In the film’s most poignant sequence, notable for a glimpse of human kindness, Glazer uses a thermal imaging camera to show a Polish girl out on her bike at night, hiding apples in piles of dirt for the prisoners to find the next morning. The scene was inspired by a meeting Glazer had with the heroine it portrays.
“There were plenty of times I told my wife I just couldn’t go on with this film any longer. There was just too much darkness to deal with,” he recalls. “Then I met this woman. She’s now 90 but was 14 at the time, living near the camp. She spent her nights riding to the slave labour sites just outside the camp’s perimeter where the prisoners worked to leave them apples. She became very important to me and the film. She’s there to remind the audience that, despite everything, there is a little light.”
“The horror is the house,” says Glazer. “Fascism starts in the family. It’s not even that they are disassociated from the atrocities. It just feels so normal to them.
Remarkably, this is a Holocaust film without the Holocaust. We don’t witness the persecution, ghettos, gas chambers or, indeed, a single Jew. The horrors beyond the garden wall are expressed only through sound. Howling; screaming; barking. Gunfire; officers’ orders; the roar of the crematoria. Piercing, curdling noises so vivid, so intense, they sound visible.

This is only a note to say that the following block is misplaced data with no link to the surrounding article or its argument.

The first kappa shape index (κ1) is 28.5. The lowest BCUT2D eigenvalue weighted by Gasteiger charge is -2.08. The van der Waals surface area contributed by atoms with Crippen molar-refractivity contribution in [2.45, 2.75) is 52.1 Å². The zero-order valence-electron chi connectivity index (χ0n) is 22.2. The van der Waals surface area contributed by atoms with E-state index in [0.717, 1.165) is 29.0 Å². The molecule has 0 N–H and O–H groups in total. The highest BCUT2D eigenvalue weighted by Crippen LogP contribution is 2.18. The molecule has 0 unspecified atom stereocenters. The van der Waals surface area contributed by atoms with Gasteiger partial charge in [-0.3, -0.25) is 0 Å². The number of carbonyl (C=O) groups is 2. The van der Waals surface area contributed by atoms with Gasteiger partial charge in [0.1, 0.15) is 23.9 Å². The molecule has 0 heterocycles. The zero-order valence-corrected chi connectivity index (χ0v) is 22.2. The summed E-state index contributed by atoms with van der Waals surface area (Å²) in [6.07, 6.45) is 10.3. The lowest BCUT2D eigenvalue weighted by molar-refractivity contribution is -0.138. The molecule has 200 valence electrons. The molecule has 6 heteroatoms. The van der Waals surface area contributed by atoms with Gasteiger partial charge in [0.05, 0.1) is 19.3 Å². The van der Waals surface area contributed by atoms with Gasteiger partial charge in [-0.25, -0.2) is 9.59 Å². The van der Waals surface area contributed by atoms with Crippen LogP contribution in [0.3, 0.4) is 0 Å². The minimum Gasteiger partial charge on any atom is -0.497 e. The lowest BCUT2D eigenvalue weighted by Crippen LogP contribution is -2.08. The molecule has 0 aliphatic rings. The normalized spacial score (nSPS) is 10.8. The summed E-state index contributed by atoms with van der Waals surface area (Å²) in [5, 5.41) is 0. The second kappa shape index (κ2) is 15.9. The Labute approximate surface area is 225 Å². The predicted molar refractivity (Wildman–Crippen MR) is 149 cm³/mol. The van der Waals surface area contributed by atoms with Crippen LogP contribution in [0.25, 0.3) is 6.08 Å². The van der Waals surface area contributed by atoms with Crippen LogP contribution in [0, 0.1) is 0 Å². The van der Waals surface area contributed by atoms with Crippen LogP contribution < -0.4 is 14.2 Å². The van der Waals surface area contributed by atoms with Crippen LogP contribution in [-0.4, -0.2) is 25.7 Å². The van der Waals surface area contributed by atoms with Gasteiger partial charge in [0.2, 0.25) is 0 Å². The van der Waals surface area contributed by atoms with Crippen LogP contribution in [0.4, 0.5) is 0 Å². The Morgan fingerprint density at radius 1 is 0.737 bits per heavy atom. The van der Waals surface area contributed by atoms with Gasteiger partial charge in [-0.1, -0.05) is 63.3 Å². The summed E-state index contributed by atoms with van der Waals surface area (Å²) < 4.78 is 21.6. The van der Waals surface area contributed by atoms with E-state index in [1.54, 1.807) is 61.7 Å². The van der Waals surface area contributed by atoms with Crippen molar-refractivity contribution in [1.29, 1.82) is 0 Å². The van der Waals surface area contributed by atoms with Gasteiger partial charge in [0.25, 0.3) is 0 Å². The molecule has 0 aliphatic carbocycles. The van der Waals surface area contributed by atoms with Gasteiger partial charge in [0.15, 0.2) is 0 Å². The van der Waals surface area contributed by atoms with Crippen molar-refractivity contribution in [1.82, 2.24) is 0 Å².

“It didn’t feel right to re-enact the atrocities,” says Glazer. “The archive footage, after all, is seared into our minds. I couldn’t see a way of making this film conventionally, using modern cinema in all its glory. That would have glamorised and empowered the subjects on the screen. I wanted the audience to see them for who they were, not get wrapped up in the screen psychology of an actor pretending to be a character. I needed to believe in who they were. That felt important.
“I didn’t want to present them as cinematic monsters and villains, because then we wouldn’t see ourselves in them. There is no story arc for these people. There’s no salvation, no redemption. We simply see them for who they are.”
The Zone Of Interest is released in cinemas on 2 February